In a debate about the prosecution of the war, when the tide was turning against Lincoln, Jim Lane, a fire—breathing Senator from Kansas, gave a speech. I'm afraid I no longer have the date, or the occasion, or anything beyond the opening passage. But that opening passage speaks for itself.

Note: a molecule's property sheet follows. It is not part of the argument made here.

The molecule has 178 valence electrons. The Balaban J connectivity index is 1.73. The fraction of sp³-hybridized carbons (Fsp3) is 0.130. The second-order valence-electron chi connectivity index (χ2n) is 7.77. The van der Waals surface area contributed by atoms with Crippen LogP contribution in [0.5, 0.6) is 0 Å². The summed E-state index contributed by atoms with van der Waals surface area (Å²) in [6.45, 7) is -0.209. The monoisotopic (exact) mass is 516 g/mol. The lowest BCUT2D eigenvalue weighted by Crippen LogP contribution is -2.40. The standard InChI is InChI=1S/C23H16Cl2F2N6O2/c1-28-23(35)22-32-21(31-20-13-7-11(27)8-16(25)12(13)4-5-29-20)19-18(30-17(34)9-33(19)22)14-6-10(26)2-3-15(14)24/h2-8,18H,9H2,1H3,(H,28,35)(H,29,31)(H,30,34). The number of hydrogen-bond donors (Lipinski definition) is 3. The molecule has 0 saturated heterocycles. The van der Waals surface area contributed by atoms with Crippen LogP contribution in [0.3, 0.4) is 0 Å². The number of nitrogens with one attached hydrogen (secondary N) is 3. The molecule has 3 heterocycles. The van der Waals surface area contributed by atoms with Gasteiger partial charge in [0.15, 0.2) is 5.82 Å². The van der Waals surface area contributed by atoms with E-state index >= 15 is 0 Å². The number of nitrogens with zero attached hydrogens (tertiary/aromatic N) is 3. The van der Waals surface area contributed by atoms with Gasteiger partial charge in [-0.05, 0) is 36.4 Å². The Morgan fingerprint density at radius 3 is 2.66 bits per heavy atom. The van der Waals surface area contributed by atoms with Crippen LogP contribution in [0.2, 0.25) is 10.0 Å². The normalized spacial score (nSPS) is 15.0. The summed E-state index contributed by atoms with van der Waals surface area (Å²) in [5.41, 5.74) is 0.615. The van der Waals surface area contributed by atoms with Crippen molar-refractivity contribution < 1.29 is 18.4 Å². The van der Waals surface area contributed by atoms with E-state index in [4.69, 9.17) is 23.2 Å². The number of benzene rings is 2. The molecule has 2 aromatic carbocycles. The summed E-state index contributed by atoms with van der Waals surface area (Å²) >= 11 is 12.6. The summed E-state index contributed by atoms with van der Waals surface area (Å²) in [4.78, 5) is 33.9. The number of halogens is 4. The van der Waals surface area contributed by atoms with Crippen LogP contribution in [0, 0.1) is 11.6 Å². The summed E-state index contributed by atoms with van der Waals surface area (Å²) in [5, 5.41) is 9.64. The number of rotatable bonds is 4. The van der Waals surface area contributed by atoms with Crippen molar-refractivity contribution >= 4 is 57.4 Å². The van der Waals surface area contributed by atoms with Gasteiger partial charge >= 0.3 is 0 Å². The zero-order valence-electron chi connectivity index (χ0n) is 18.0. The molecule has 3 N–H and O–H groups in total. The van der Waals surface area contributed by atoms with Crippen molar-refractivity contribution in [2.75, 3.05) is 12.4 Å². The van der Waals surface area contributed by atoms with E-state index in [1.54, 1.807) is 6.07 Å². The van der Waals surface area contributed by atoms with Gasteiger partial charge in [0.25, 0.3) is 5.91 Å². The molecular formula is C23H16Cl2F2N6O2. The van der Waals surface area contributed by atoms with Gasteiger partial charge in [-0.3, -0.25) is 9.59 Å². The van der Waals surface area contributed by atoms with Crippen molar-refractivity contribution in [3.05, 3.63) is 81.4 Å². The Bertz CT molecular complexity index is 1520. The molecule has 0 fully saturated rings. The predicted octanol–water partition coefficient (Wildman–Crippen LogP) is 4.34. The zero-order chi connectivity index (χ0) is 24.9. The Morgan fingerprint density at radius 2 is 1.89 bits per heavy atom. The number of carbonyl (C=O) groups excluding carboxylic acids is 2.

'For a man to stir up sore and wounded hearts to bitterness, requires no skill, no power of oratory. For a man to address the minds of men sickened by disaster, wearied by long trial, heated by passion, bewildered by uncertainty, heavy with grief, and cunningly to turn them into one vindictive channel, into one blind rush of senseless fury —— that requires no great power of oratory. It may be the mere trick of a charlatan. For a man to address himself to an assembly like this, goaded almost to madness by long sufferirng, sorrow, disaster, humiliation, perplexity, and now aroused by venomous art to an all but unanimous condemnation of the innocent, and to turn them in their tracks and force them to go the other way —— that would indeed be a feat of transcendent oratorical power.'
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